OK, then, enough about the crusts. Let's talk filling, or what the settlers & pioneers called pie timber--the good stuff that gives the crust a reason for living. The Thanksgiving must-have pies in my house are apple, pumpkin, and cranberry, so that's what we'll be discussing here today.
First off, the cranberry, since it's the least well known. The original recipe came from Martha Stewart, way way back before she was such a big deal, and seems to pull in elements of her Eastern European heritage--a buttery crust similar to Polish walnut cookies, and a tart berry filling topped with whipped cream that's an American version of kissel, the Russian fruit-and-cream parfait. Tweaked around, it's become a family fave for several reasons. The glistening ruby-red color is simply gorgeous. Since it needs to chill ahead of time, it can be made the night before and tucked out of the way (always a plus). And finally, it's the best excuse I know to eat a lot of whipped cream, which balances the tart-bitter of the cranberries perfectly. The walnut tart crust is a crunchy and pleasant change from the usual deal, and adding a hit of tangerine keeps it from tasting too much like cranberry sauce in a crust.
1 cup finely chopped walnuts
3 TB sugar
1 1/2 cups flour
1 stick (4 oz) butter, softened
1 egg yolk
1/2 tsp vanilla
1-2 TB water (optional)
Mix walnuts, sugar and flour together in a large bowl. Using a pastry blender or your fingertips, mix and mash in the butter (this is more like a cookie dough than a typical pie crust). Stir in egg yolk and vanilla to form a dough, adding water as necessary. Chill dough for 1 hour.
Press into a pie pan. Preheat oven to 350F and bake until light golden and firm, about 20-25 minutes. Let cool before filling.
1 envelope (1 TB) unflavored powdered gelatin (like Knox)
3 cups fresh or frozen cranberries (cranberries freeze like a dream, so I'd advise stocking up now while they're plentiful so you can enjoy them all winter long)
1 1/4 cup sugar
rind and juice of 1 tangerine (you may not need all the rind--add half first, then more if you want a stronger orange flavor)
2 TB water
a splash of good orange liqueur, if you like (Grand Marnier or Cointreau, not the cheap stuff that tastes like baby aspirin)
Whipped cream for serving
Soften gelatin in 1/4 cup water. In a saucepan, combine cranberries, sugar, rind and juice, and water, and bring to a simmer over medium-low heat, stirring frequently, for 10-15 minutes, until berries have popped and mixture is thick. Remove pan, cool slightly, then stir in gelatine and liqueur. Let cool to room temp, taste for sweetness (adding more sugar or liqueur as desired) then spread in pie crust. Chill. Served with fresh whipped cream.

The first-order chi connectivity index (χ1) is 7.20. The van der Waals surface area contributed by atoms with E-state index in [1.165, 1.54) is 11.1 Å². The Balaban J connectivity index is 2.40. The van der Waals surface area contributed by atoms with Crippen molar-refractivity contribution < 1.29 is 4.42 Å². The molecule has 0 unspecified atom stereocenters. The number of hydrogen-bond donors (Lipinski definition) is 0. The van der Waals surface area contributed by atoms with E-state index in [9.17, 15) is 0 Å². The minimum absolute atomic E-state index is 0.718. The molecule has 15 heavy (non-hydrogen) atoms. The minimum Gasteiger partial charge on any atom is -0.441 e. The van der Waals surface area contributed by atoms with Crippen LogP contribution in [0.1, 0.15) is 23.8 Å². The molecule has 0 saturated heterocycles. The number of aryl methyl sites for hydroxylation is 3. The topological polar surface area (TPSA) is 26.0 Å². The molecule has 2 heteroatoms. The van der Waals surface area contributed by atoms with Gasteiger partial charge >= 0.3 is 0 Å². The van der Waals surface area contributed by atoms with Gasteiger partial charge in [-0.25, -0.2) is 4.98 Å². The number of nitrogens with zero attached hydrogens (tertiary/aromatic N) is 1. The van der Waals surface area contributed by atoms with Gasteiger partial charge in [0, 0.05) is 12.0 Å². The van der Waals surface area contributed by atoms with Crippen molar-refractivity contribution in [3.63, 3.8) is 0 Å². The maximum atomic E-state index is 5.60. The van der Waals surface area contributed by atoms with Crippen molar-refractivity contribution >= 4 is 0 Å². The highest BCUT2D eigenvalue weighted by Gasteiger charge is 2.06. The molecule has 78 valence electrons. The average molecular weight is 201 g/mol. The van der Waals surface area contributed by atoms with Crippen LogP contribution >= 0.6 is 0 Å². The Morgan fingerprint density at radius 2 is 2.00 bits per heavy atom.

Now, pumpkin. You know what's coming here, don't you? Put away that can opener! I don't know what kind of large, watery, fatuous squash they use over at the Libby's factory, but you can make any pumpkin pie instantly better by using butternut squash.
Just poke your squash with a few good holes (so it doesn't explode in the oven), stick it on a baking sheet and bake at around 350F until it's soft and nearly collapsing. Let cool, then slice in half and scrape out the seeds and goo. Put the flesh into a colander and let drain for a little while. Then push it through a strainer (an annoying task that will make you start thinking fondly of those orange cans), crank it through a food mill (much more fun!) or buzz it in your food processor. Whatever--get it smooth and bob's your uncle. Now you can launch into your fave recipe--usually some variation on a custard, with eggs, cream/evaporated milk, spices, and brown sugar/white sugar/molasses. I usually like to parbake my bottom crust a little, to prevent sogginess, but don't bake it too long, otherwise the second baking will turn it into cement. Also, underbake the pie a little. The center should still have some jiggle, since it will continue baking as it cools. Giving it a little wiggle room for this will keep your finished pie from looking like Olema after the 1906 earthquake.
(Have I mentioned how boring I find pumpkin pie? I take pride in making a less-sucky one than most--the fresh squash really does add a fluffy lightness--but I agree that the best pumpkin pie isn't that much different from the worst. However, many people seem to go insane without it. But if you're all pie-ed out, skip the whole crust deal and just bake the filling in a souffle dish popped in a baking dish of hot water--the bain-marie method--and serve it as pumpkin custard.)
And now, finally, the piece de resistance, APPLE. Most important are your apples. You need fresh, tasty, non-mush-disintegrating apples. Macintoshes--too soft. Granny Smiths--too hard. Northern Spies, Rhode Island Greenings, and Pippins are all longstanding East Coast pie apples, but really I like to stand at the farmers markets bins and mix and match. I would say Galas, Fujis, and Red Delicious are all way too bland and watery for pies, but otherwise, suit your own taste.
My one apple-pie trick is to toss the apples (peeled, cored, and sliced) with some raw sugar, spices, and a pinch of salt, then let them stand for 30 minutes. The sugar will draw the excess water out of the apples, so you can avoid an excessively juicy pie without having to use tons of thickener. Drain off the liquid and boil it down with a good pat of butter until it's nearly syrupy. Sprinkle the apples slices with a little cornstarch or flour, toss to mix, then add the syrup. Mix all together and pile into your crust. (I adore raisins in my apple pie filling, but that's because it's tradition chez PQ). Bake until crust is well browned and filling is spattering and bubbly--here at PQ Castle, a pie's not done until the bottom of the oven is smoking.